The London Review of Breakfasts

"Hope is a good breakfast, but it is a bad supper." (Francis Bacon)

Friday, June 13, 2008

Breakfasts in Art: Bernard Sumner's fry up

Breakfasts in Art #2
Control by Anton Corbijn

by H.P. Seuss

I do not think any reader will mind my beginning this discussion by relaying the following joke:

I went to see that Joy Division film the other night. And you'll never guess who was sitting in front of me: Beth Ditto! Only she kept getting up and blocking my view. "Sit down Beth!", I cried. "You're standing in the way of Control!"

Unfortunately, Control is no longer in the cinemas, the Gossip's Standing in the Way of Control is not as ubiquitious as it was when it was, and this delightful joke, once so fresh, is as stale as a Victor Lewis Smith TV column. Fans of metatextuality will be pleased to note that since Victor
Lewis Smith no longer writes his stale TV column, this reference itself is stale, deliberately so. For such is the way with pop cultural ephemera, which is why the London Review of Breakfast purports to report the news from eternity as well as review breakfasts.

But this is all besides the point, the point being the scene in Control in which a cooked breakfast is prepared by Bernard Sumner for himself and Ian Curtis. I say breakfast, though the meal is clearly consumed in the evening, because its constituent parts are as follows:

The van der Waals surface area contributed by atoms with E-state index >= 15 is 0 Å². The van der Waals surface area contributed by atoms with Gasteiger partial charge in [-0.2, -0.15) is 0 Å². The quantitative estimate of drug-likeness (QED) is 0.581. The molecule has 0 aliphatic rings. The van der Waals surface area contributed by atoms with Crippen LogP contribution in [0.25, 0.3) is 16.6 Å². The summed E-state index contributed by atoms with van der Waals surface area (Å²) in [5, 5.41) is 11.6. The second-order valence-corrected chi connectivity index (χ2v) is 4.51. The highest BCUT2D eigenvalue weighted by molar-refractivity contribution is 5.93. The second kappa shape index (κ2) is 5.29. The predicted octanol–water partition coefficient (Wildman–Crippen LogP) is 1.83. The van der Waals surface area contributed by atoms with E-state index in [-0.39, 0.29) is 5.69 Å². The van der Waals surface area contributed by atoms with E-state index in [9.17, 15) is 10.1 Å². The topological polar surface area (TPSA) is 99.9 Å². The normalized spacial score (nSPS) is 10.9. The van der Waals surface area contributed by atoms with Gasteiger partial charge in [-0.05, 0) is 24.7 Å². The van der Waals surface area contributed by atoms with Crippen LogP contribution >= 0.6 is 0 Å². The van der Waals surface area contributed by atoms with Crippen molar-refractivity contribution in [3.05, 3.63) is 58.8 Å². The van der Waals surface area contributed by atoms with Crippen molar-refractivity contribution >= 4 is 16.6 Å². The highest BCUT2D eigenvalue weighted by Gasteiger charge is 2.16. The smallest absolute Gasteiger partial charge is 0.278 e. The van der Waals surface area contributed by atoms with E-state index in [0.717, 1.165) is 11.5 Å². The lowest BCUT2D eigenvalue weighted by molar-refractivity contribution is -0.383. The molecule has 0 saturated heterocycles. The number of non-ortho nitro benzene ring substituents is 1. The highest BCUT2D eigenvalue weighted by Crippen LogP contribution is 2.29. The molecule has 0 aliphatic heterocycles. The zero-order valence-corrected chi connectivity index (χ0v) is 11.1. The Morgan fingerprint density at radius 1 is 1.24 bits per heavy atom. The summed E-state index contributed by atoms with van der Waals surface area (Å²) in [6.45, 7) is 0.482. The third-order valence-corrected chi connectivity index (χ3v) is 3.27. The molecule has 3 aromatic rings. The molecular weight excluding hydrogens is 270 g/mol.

Fried slice

It is a memorable scene. Ian (Sam Riley) is at a low ebb. Embroiled in an extra-marital affair, afflicted by epilepsy and exhaustion, he has left his long-suffering wife Deborah (beautifully portrayed by Samantha Morton) and has been forced to stay with his bandmate Bernard (played James Anthony Pearson). The meal is Bernard's way of accommodating, even comforting his friend, drawing him out of himself.

I do not imagine women in late-Seventies Macclesfield were stern advocates of the Five-a-Day, but even so, there is something very male about the unhealthiness of the concoction, its particular combination of ingredients, washed down with tea; the kitchen was then still foreign territory even for relatively mild, intellectual men such as Bernard, and you suspect Deborah would have done a better job, that Ian would need the HP Sauce on the table to render it palatable, had he any appetite at all.

Conversation is stilted; Ian does not open up; the meal does not mark a turning point. But Bernard is mothering Ian as far as the strictures of northern masculinity and his own competence will allow and this is very touching. There, in a pool of grease, is a sad truth about male friendship.


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